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How to watch the spectacular Quadrantids meteor shower this week

This week will see the peak of the Quadrantids meteor shower, which could be the most spectacular meteor shower of 2022. There will be up to 50 meters or more visible per hour when the shower is at its peak. So if you fancy a night of stargazing, we’ve got the details on how to watch.

The shower will peak between January 2 and January 4, and should be visible across the northern hemisphere. Meteor showers like the Quadrantids happen when Earth passes through clouds of debris in its orbit, and small particles of this debris enter Earth’s atmosphere. The particles for the shower this week will be traveling at tremendous speeds of around 25 miles per second and will burn up in the atmosphere. As they burn up they glow, creating a streak of light across the sky.

A finder chart depicting the location of the radiant of the Quadrantids meteor shower.
A finder chart depicting the location of the radiant of the Quadrantids meteor shower, from Astronomy Now magazine. Astronomy Now/Greg Smye-Rumsby

As for why this shower is called the Quadrantids, it is named after the now-obsolete name of constellation Quadrans Muralis where the first observations of the shower appeared to originate in 1825. The names of constellations were agreed by the International Astronomical Union in 1922 and did not include Quadrans Muralis, but the name of the meteor shower has persisted.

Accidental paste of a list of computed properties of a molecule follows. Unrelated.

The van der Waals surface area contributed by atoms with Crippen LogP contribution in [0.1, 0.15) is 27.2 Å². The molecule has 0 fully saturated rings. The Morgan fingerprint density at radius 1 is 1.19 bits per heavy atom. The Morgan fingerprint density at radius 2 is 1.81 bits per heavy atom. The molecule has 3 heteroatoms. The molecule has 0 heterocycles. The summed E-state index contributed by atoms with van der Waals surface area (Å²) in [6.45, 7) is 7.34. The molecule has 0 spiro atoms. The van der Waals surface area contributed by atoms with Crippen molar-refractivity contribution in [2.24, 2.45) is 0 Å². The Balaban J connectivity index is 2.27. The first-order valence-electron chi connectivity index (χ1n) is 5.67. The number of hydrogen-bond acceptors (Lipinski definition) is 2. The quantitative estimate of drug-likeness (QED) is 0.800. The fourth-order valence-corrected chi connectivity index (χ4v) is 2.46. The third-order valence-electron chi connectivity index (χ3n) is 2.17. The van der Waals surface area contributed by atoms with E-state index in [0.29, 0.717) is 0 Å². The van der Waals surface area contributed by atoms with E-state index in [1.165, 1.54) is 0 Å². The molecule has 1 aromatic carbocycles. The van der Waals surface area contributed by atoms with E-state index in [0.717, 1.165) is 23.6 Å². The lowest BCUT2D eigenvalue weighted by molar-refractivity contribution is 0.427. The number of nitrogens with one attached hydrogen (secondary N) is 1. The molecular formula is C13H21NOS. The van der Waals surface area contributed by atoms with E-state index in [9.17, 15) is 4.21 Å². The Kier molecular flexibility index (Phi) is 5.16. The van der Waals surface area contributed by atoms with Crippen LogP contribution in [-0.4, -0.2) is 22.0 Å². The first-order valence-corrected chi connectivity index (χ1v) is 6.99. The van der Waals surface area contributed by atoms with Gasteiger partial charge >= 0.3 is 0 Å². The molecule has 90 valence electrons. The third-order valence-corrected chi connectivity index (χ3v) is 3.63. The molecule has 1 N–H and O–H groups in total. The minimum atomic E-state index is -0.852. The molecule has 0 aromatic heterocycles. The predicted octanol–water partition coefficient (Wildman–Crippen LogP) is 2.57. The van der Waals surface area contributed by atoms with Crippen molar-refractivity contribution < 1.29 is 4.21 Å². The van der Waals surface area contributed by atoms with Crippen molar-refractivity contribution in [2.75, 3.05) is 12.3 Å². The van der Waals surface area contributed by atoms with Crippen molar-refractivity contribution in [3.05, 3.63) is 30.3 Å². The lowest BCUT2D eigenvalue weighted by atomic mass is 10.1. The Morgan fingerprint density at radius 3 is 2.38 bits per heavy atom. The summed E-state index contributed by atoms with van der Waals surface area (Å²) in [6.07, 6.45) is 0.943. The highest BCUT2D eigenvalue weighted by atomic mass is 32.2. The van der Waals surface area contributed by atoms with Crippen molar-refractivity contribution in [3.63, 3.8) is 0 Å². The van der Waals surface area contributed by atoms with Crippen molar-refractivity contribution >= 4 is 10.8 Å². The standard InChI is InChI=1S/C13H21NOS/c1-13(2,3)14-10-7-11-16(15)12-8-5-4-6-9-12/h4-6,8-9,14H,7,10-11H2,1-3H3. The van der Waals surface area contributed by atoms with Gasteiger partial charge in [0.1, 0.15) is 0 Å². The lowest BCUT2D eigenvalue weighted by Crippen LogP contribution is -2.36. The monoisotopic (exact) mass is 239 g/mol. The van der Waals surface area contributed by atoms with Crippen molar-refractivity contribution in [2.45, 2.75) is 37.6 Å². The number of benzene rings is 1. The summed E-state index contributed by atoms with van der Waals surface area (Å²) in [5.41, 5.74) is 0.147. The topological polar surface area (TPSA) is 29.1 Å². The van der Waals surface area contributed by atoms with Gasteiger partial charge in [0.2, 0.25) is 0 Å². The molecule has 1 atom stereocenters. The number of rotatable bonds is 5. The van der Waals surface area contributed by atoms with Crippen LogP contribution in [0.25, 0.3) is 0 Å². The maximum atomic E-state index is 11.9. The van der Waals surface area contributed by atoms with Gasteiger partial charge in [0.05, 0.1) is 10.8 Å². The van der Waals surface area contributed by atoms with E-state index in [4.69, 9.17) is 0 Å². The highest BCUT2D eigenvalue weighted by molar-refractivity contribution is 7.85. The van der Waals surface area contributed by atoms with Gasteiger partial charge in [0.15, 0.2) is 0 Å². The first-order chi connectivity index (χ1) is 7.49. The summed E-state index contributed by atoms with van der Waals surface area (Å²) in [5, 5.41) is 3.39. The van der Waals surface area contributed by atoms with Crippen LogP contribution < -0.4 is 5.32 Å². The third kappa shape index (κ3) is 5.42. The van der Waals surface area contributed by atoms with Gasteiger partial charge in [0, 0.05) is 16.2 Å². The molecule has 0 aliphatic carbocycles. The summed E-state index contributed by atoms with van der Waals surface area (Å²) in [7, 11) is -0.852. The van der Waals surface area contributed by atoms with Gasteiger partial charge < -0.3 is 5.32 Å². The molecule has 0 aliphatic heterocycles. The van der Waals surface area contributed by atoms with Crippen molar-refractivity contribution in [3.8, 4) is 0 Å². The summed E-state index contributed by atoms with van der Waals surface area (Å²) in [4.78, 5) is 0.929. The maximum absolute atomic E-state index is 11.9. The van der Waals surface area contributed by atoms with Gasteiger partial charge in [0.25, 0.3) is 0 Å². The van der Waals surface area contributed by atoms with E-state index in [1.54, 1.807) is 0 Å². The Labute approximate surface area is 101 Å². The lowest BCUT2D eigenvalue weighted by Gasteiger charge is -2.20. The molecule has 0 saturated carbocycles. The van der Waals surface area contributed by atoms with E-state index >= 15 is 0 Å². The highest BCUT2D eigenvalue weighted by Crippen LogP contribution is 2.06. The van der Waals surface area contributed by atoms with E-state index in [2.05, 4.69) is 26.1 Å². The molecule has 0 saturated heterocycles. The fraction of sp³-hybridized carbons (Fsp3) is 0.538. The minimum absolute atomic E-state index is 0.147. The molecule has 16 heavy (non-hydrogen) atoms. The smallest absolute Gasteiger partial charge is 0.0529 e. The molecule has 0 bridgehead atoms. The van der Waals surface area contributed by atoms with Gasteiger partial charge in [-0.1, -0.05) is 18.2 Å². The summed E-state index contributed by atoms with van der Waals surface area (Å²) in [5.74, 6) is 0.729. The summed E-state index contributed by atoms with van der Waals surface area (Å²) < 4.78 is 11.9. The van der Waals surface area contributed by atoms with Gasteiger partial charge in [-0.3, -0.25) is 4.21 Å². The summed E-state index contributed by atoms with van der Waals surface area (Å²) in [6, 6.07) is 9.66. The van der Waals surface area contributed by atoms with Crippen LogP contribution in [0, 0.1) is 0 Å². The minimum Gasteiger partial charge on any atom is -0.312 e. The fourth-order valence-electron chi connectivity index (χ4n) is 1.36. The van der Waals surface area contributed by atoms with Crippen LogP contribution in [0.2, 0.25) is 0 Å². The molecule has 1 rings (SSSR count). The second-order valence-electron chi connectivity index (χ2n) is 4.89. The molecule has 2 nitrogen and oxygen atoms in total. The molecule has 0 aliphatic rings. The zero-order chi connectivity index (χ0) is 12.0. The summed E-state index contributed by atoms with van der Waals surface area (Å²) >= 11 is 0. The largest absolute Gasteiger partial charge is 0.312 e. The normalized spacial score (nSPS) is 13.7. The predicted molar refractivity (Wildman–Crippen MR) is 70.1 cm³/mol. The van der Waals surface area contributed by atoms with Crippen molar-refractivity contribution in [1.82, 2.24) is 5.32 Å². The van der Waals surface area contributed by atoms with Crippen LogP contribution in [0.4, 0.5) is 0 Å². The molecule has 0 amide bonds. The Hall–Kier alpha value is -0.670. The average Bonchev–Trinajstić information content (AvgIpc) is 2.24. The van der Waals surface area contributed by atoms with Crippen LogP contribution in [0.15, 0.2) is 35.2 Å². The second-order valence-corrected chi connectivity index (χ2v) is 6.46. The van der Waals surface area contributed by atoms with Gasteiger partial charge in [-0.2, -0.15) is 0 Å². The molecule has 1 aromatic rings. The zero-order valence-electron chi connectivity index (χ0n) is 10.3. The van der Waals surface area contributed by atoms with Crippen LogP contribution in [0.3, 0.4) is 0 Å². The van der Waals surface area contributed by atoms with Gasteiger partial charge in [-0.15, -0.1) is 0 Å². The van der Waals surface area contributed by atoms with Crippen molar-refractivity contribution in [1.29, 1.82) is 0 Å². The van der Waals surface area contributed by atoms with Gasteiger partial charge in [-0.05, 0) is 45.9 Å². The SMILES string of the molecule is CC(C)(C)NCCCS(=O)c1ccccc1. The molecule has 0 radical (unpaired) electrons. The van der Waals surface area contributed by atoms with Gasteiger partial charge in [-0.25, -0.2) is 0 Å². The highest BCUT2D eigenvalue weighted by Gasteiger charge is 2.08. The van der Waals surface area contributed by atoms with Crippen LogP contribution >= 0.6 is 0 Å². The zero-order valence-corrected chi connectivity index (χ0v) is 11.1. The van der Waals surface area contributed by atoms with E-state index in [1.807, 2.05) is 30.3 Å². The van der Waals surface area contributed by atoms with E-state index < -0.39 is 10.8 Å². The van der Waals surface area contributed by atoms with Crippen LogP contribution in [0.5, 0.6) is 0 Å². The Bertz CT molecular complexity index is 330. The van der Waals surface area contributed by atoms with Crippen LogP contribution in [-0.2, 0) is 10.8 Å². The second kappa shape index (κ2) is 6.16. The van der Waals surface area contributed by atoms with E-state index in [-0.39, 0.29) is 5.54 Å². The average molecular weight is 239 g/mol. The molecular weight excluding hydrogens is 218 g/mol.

How to watch the Quadrantids meteor shower

According to NASA, viewers in the U.S. will get the best view of the shower on the night of January 2 and the morning of January 3. According the to the Royal Astronomical Society (RAS), viewers in the U.K. will get the best view “at 20:40 GMT on 3 January. This is quite sharply defined, and the number of meteors drops off by 50% two hours later. To offset this, more meteors tend to be seen when the radiant is higher in the sky, and also in the hours before dawn, so UK observers could see a decent display throughout the night.”

Sometimes the moon can interfere with viewing showers if it is very bright, but the RAS says this shouldn’t be a problem for this shower: “This time the Moon will be just past New, so will its light will not interfere with the view and there will be a real benefit from watching the meteor shower under dark skies away from the lights of towns and cities.”

And as for how to actually watch the shower, the good news is that you don’t need binoculars, telescopes, or any special equipment. Just head outside after dark and look up. “Unlike many astronomical events, meteor showers are easy to watch and no special equipment is needed,” the RAS writes. “A meteor shower is best observed with the naked eye, and a reclining chair, a warm blanket and a hot drink make viewing much more comfortable on a cold January night.”

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Georgina Torbet
Georgina is the Digital Trends space writer, covering human space exploration, planetary science, and cosmology. She…
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